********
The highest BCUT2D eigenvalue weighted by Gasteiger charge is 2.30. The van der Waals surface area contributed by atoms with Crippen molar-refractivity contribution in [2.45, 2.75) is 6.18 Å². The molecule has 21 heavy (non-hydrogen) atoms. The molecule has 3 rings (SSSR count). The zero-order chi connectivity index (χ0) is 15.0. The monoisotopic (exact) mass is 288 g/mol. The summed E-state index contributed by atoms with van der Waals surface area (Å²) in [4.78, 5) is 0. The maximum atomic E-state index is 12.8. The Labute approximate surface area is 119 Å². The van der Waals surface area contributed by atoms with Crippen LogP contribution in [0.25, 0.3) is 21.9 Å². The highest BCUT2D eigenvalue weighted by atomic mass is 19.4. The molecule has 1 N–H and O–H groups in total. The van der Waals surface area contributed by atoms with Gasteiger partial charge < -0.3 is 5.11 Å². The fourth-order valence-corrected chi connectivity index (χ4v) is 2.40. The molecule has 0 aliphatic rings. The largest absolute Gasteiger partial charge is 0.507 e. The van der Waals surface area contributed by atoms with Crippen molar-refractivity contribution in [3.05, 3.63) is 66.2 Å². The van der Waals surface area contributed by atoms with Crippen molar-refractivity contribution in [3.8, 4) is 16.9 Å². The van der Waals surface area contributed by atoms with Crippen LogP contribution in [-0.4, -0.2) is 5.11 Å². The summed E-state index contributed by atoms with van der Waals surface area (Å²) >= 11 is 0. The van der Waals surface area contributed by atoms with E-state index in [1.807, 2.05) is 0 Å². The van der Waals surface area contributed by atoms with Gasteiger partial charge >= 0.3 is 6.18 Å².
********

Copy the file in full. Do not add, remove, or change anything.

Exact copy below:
The highest BCUT2D eigenvalue weighted by Gasteiger charge is 2.30. The van der Waals surface area contributed by atoms with Crippen molar-refractivity contribution in [2.45, 2.75) is 6.18 Å². The molecule has 21 heavy (non-hydrogen) atoms. The molecule has 3 rings (SSSR count). The zero-order chi connectivity index (χ0) is 15.0. The monoisotopic (exact) mass is 288 g/mol. The summed E-state index contributed by atoms with van der Waals surface area (Å²) in [4.78, 5) is 0. The maximum atomic E-state index is 12.8. The Labute approximate surface area is 119 Å². The van der Waals surface area contributed by atoms with Crippen LogP contribution in [0.25, 0.3) is 21.9 Å². The highest BCUT2D eigenvalue weighted by atomic mass is 19.4. The molecule has 1 N–H and O–H groups in total. The van der Waals surface area contributed by atoms with Gasteiger partial charge < -0.3 is 5.11 Å². The fourth-order valence-corrected chi connectivity index (χ4v) is 2.40. The molecule has 0 aliphatic rings. The largest absolute Gasteiger partial charge is 0.507 e. The van der Waals surface area contributed by atoms with Crippen molar-refractivity contribution in [3.05, 3.63) is 66.2 Å². The van der Waals surface area contributed by atoms with Crippen molar-refractivity contribution in [3.8, 4) is 16.9 Å². The van der Waals surface area contributed by atoms with Crippen LogP contribution in [-0.4, -0.2) is 5.11 Å². The summed E-state index contributed by atoms with van der Waals surface area (Å²) >= 11 is 0. The van der Waals surface area contributed by atoms with E-state index in [1.807, 2.05) is 0 Å². The van der Waals surface area contributed by atoms with Gasteiger partial charge >= 0.3 is 6.18 Å².